" As the class ended, one participant, Lt. Col. Marcia Meeks-Eure, paused before leaving.
'I think this sort of thing is very good because it underscores what we are supposed to be doing," she said. "I am Baptist but I won't talk about my faith unless someone asks.'"
She evidently sees this result as an appropriate goal for the "RSVP" political/atheist indoctrination training. Christians will remain silent unless spoken too. Obviously, Lt. Col. Marcia does not need to refrain from her political, philosophical, or pseudo-religious point of view. She has a government sponsored and paid for platform to do just that, i.e. the RSVP class.
Christian's are striped of their Constitutional 1st Amendment rights. The ACLU's anti-religious viewpoint is endorsed and sponsored by the USAF; it becomes the state-sponsored religion (atheism) in direct violation of the establishment clause. This is the only logical, honest conclusion.
Now, if these cadets held mandatory "church", and mandatory "Bible Study" as part of their curriculum, under color of authority, there'd be a 1st Amendment problem. That is not what's occurring here. Even the Coaches banner is a personal, Constitutionally guaranteed statement of faith.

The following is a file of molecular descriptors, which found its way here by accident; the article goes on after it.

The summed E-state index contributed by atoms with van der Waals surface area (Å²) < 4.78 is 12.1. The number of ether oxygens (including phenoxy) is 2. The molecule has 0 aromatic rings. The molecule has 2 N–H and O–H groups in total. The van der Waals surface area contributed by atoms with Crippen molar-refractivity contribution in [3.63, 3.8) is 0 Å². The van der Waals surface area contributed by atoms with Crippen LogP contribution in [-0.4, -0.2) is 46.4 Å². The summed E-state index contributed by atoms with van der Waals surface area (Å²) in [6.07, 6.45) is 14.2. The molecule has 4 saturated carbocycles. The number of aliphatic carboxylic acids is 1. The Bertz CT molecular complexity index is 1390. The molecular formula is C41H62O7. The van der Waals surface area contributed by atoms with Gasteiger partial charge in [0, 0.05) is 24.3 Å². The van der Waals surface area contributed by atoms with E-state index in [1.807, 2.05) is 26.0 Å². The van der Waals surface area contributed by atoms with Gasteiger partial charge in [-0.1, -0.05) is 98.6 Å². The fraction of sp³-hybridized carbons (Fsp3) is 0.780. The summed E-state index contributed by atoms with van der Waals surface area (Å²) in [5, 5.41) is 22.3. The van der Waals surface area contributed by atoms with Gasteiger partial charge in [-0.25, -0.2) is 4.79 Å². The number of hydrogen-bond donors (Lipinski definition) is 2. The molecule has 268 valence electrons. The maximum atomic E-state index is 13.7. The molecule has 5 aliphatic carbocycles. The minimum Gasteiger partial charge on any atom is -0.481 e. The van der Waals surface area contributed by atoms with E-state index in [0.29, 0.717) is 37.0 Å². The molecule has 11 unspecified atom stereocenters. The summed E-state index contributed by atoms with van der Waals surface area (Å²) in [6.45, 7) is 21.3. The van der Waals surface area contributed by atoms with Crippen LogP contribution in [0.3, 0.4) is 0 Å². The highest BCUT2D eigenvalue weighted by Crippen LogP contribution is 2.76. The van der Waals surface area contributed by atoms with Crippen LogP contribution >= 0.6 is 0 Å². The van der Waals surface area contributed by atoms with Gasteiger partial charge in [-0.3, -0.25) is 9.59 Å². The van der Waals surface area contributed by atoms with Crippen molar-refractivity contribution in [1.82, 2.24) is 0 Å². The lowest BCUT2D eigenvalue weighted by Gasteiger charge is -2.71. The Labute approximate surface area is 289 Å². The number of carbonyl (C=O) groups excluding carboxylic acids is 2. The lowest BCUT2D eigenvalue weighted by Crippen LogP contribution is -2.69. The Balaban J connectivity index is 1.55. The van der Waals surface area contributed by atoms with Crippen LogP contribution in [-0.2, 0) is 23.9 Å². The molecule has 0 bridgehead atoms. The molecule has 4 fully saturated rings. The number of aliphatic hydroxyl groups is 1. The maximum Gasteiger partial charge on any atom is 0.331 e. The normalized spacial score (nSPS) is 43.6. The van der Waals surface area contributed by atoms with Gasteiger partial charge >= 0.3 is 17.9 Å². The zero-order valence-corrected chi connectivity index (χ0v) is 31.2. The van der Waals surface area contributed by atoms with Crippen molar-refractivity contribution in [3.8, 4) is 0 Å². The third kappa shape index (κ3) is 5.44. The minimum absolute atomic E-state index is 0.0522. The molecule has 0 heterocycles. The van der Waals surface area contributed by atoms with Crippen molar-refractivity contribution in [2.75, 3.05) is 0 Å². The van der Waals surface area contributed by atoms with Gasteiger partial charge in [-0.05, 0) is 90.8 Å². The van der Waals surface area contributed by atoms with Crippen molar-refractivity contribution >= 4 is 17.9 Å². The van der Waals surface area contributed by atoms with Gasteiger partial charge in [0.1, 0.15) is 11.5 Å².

Otherwise, the U.S. Armed Services had better do some major recruiting amongst the "anti-war" (i.e. anti U.S.A.) atheists among the political left, because Christians will not fight for a Constitution where the 1st Amendment applies to everyone but Christians.
It certainly stands things on end.
As a former Army chaplain, we could request a chart showing the percentage breakdown of faith groups of the battalions, brigades, or divisions to which we were assigned. While you are correct that the Southern Baptists are the largest protestant group, those of a baptistic type faith were consistently the largest faith group in our units. By baptistic type faith, I include all manner of baptists, organized or independent, and those other groups that practice and believe in much the same manner as baptists.
The Catholics were regularly about 25% of our reports. The baptistic groups were 33%+.
Just thought you'd like to know that you are a majority.